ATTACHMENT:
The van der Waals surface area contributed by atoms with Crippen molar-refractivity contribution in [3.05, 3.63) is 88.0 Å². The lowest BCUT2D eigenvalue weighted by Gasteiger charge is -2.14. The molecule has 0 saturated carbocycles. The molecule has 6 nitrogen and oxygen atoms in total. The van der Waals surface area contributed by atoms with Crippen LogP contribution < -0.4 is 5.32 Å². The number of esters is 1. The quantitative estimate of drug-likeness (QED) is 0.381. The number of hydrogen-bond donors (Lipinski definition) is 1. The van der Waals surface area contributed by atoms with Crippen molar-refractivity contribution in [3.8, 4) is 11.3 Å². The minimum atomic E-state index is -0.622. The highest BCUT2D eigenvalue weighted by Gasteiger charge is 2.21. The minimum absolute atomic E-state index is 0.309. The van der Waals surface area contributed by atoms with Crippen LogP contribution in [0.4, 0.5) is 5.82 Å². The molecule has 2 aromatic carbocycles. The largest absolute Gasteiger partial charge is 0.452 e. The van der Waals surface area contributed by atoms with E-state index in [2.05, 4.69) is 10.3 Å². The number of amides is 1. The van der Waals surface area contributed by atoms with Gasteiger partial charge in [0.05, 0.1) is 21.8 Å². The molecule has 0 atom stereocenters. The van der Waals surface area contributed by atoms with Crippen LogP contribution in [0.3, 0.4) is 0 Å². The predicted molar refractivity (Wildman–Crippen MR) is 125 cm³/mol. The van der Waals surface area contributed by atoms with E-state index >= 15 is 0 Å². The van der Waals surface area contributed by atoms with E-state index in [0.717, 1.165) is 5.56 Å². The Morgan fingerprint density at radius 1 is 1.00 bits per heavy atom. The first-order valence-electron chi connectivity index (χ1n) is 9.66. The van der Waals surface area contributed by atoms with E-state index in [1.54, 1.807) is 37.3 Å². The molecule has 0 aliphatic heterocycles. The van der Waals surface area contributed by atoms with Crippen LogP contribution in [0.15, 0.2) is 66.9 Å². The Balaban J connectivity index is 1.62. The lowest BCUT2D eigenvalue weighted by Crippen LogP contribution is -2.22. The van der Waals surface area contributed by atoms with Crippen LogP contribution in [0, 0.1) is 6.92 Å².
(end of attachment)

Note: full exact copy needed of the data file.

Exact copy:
The van der Waals surface area contributed by atoms with Crippen molar-refractivity contribution in [3.05, 3.63) is 88.0 Å². The lowest BCUT2D eigenvalue weighted by Gasteiger charge is -2.14. The molecule has 0 saturated carbocycles. The molecule has 6 nitrogen and oxygen atoms in total. The van der Waals surface area contributed by atoms with Crippen LogP contribution < -0.4 is 5.32 Å². The number of esters is 1. The quantitative estimate of drug-likeness (QED) is 0.381. The number of hydrogen-bond donors (Lipinski definition) is 1. The van der Waals surface area contributed by atoms with Crippen molar-refractivity contribution in [3.8, 4) is 11.3 Å². The minimum atomic E-state index is -0.622. The highest BCUT2D eigenvalue weighted by Gasteiger charge is 2.21. The minimum absolute atomic E-state index is 0.309. The van der Waals surface area contributed by atoms with Crippen LogP contribution in [0.4, 0.5) is 5.82 Å². The molecule has 2 aromatic carbocycles. The largest absolute Gasteiger partial charge is 0.452 e. The van der Waals surface area contributed by atoms with E-state index in [2.05, 4.69) is 10.3 Å². The number of amides is 1. The van der Waals surface area contributed by atoms with Gasteiger partial charge in [0.05, 0.1) is 21.8 Å². The molecule has 0 atom stereocenters. The van der Waals surface area contributed by atoms with Crippen LogP contribution in [0.3, 0.4) is 0 Å². The predicted molar refractivity (Wildman–Crippen MR) is 125 cm³/mol. The van der Waals surface area contributed by atoms with E-state index >= 15 is 0 Å². The van der Waals surface area contributed by atoms with E-state index in [0.717, 1.165) is 5.56 Å². The Morgan fingerprint density at radius 1 is 1.00 bits per heavy atom. The first-order valence-electron chi connectivity index (χ1n) is 9.66. The van der Waals surface area contributed by atoms with E-state index in [1.54, 1.807) is 37.3 Å². The molecule has 0 aliphatic heterocycles. The van der Waals surface area contributed by atoms with Crippen LogP contribution in [0.15, 0.2) is 66.9 Å². The Balaban J connectivity index is 1.62. The lowest BCUT2D eigenvalue weighted by Crippen LogP contribution is -2.22. The van der Waals surface area contributed by atoms with Crippen LogP contribution in [0, 0.1) is 6.92 Å².